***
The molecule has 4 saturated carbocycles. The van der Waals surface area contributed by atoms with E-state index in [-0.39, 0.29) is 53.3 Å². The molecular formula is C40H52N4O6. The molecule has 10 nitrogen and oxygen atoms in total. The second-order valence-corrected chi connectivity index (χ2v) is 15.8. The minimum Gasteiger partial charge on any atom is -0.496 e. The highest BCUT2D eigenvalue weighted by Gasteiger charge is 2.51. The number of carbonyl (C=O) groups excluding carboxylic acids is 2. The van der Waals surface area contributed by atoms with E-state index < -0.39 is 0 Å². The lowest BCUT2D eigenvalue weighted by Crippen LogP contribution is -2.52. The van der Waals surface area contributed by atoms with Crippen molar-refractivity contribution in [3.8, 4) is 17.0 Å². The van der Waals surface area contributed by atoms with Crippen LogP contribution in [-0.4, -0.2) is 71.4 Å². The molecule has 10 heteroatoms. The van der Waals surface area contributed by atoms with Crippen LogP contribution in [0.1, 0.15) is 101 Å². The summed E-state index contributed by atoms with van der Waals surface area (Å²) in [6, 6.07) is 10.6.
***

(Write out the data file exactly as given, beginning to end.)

The molecule has 4 saturated carbocycles. The van der Waals surface area contributed by atoms with E-state index in [-0.39, 0.29) is 53.3 Å². The molecular formula is C40H52N4O6. The molecule has 10 nitrogen and oxygen atoms in total. The second-order valence-corrected chi connectivity index (χ2v) is 15.8. The minimum Gasteiger partial charge on any atom is -0.496 e. The highest BCUT2D eigenvalue weighted by Gasteiger charge is 2.51. The number of carbonyl (C=O) groups excluding carboxylic acids is 2. The van der Waals surface area contributed by atoms with E-state index < -0.39 is 0 Å². The lowest BCUT2D eigenvalue weighted by Crippen LogP contribution is -2.52. The van der Waals surface area contributed by atoms with Crippen molar-refractivity contribution in [3.8, 4) is 17.0 Å². The van der Waals surface area contributed by atoms with Crippen LogP contribution in [-0.4, -0.2) is 71.4 Å². The molecule has 10 heteroatoms. The van der Waals surface area contributed by atoms with Crippen LogP contribution in [0.1, 0.15) is 101 Å². The summed E-state index contributed by atoms with van der Waals surface area (Å²) in [6, 6.07) is 10.6.